The conformal mappings of the Hurwitz surface correspond to orientation-preserving isogenies of the hyperbolic plane. In order to make the automorphism group as large as possible, we want the area of a triangular fundamental region to be as small as possible, which means we want A triangle immersed in a saddle-shape plane, as well as two diverging parallel lines. ...

π(1 − 1/p − 1/q − 1/r)

to be as small as possible, where p, q, and r are positive integers defining the vertex angles π/p, π/q and π/r of a fundamental region for a tiling of the hyperbolic plane. Asking for integers which make In mathematics, given a lattice Γ in a Lie group G, a fundamental domain is a set D of representatives for the cosets G/Γ, that is also a well-behaved set topologically, in a sense that can be made precise in one of several ways. ... In geometry, a tiling (also called tessellation, mosaic or dissection) of a given shape S consists of a collection of other shapes which precisely cover S. Often the shape S to be tiled is the Euclidean plane, but other shapes and three-dimensional objects are considered as well. ...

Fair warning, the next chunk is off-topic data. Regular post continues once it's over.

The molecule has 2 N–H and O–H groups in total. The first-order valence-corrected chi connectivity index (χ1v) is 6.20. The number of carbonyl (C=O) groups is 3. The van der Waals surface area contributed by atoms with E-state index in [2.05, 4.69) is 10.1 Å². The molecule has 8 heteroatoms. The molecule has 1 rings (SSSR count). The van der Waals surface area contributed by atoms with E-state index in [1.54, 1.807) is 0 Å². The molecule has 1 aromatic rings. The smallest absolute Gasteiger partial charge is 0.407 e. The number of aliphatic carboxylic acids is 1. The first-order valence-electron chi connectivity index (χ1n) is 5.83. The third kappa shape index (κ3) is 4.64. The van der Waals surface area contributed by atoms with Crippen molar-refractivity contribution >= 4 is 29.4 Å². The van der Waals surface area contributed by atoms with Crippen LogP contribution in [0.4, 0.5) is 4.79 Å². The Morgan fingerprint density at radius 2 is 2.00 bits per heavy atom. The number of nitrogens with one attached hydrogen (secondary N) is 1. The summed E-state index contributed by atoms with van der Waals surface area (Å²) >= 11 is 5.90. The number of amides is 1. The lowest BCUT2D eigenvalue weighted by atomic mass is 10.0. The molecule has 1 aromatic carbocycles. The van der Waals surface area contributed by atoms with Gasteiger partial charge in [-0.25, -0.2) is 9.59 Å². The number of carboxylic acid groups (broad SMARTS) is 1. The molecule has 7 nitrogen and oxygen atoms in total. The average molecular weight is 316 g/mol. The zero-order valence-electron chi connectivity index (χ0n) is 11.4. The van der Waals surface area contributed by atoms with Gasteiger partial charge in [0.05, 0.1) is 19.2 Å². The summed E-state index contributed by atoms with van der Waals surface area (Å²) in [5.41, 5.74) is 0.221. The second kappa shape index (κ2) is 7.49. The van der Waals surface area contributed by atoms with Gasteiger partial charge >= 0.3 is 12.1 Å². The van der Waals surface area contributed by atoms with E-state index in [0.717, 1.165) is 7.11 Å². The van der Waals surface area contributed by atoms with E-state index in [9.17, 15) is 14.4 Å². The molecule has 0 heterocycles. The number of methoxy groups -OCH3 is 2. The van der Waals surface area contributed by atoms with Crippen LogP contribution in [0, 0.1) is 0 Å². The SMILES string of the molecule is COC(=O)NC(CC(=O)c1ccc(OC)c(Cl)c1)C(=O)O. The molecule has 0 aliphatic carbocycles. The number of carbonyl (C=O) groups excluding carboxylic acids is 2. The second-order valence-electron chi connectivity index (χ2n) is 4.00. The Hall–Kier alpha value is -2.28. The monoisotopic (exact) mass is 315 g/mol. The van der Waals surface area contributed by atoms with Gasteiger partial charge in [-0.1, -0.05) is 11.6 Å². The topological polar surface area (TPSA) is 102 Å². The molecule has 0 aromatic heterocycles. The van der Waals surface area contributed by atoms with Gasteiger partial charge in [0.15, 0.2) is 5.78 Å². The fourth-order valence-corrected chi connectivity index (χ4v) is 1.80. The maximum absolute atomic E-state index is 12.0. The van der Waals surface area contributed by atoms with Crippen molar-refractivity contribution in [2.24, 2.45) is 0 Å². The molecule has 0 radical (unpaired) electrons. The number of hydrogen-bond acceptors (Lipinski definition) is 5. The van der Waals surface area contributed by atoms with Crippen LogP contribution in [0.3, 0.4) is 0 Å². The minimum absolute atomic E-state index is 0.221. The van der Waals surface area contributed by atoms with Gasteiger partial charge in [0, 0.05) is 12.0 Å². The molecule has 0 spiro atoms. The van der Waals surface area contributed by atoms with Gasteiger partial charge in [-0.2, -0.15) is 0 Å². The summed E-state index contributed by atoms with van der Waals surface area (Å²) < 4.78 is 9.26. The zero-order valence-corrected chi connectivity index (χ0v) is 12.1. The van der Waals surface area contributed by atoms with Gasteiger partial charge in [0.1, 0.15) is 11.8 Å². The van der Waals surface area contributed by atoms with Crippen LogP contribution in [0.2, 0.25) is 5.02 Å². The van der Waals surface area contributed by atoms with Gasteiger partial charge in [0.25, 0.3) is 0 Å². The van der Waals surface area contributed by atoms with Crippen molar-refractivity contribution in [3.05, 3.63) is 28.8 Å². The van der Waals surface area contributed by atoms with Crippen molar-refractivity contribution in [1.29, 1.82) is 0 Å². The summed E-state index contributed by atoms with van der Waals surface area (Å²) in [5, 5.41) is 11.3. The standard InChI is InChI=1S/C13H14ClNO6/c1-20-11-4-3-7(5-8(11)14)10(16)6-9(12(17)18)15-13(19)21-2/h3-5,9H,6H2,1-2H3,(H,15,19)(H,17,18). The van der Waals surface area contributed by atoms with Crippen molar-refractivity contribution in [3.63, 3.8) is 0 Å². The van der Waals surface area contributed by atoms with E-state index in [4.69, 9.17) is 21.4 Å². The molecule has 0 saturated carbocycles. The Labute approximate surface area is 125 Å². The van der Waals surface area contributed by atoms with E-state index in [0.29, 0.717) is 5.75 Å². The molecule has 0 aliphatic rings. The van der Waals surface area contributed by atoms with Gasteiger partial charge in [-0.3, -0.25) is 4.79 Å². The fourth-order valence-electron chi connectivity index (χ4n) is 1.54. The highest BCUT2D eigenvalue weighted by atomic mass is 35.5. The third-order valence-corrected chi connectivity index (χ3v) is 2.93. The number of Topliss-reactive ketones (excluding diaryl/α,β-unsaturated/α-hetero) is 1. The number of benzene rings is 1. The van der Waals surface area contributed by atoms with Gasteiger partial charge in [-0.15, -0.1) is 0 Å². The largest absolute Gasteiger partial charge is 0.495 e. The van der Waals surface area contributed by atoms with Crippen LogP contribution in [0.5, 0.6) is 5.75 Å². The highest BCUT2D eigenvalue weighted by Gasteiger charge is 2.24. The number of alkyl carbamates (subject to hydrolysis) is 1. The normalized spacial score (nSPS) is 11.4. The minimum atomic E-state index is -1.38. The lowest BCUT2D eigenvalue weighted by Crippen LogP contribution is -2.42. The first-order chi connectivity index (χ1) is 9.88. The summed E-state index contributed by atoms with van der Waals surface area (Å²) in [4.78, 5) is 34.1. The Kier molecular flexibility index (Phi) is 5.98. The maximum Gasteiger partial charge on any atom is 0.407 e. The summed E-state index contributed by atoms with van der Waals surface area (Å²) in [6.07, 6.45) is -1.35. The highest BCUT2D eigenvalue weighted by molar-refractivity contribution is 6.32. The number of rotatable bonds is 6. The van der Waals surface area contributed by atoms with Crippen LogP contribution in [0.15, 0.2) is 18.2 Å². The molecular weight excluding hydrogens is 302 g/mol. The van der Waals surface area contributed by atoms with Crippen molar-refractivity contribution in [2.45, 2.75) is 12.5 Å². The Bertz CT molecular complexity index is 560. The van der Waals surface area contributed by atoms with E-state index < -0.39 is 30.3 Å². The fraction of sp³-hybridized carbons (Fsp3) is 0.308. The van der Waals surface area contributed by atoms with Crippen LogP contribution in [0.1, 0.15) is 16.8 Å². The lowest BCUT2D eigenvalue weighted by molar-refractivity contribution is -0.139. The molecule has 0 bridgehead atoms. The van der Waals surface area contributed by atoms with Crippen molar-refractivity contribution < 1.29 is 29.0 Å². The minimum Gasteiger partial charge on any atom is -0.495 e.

1 − 1/p − 1/q − 1/r

positive and as small as possible is a Diophantine question; to which the answer is

1 − 1/2 − 1/3 − 1/7 = 1/42.

Since a reflection flips the triangle, we join two of them and obtaining the orientation-preserving tiling polygon.

A Hurwitz group is characterized by the property that it is a finite group with generators a and b and relations including

a2 = b3 = (ab)7 = 1;

in other words it is a finite group generated by two elements of orders two and three, whose product is of order seven. Hurwitz's result was that we obtain a Hurwitz surface, with the automorphisms maximum achieved, if and only if the automorphism group is a Hurwitz group.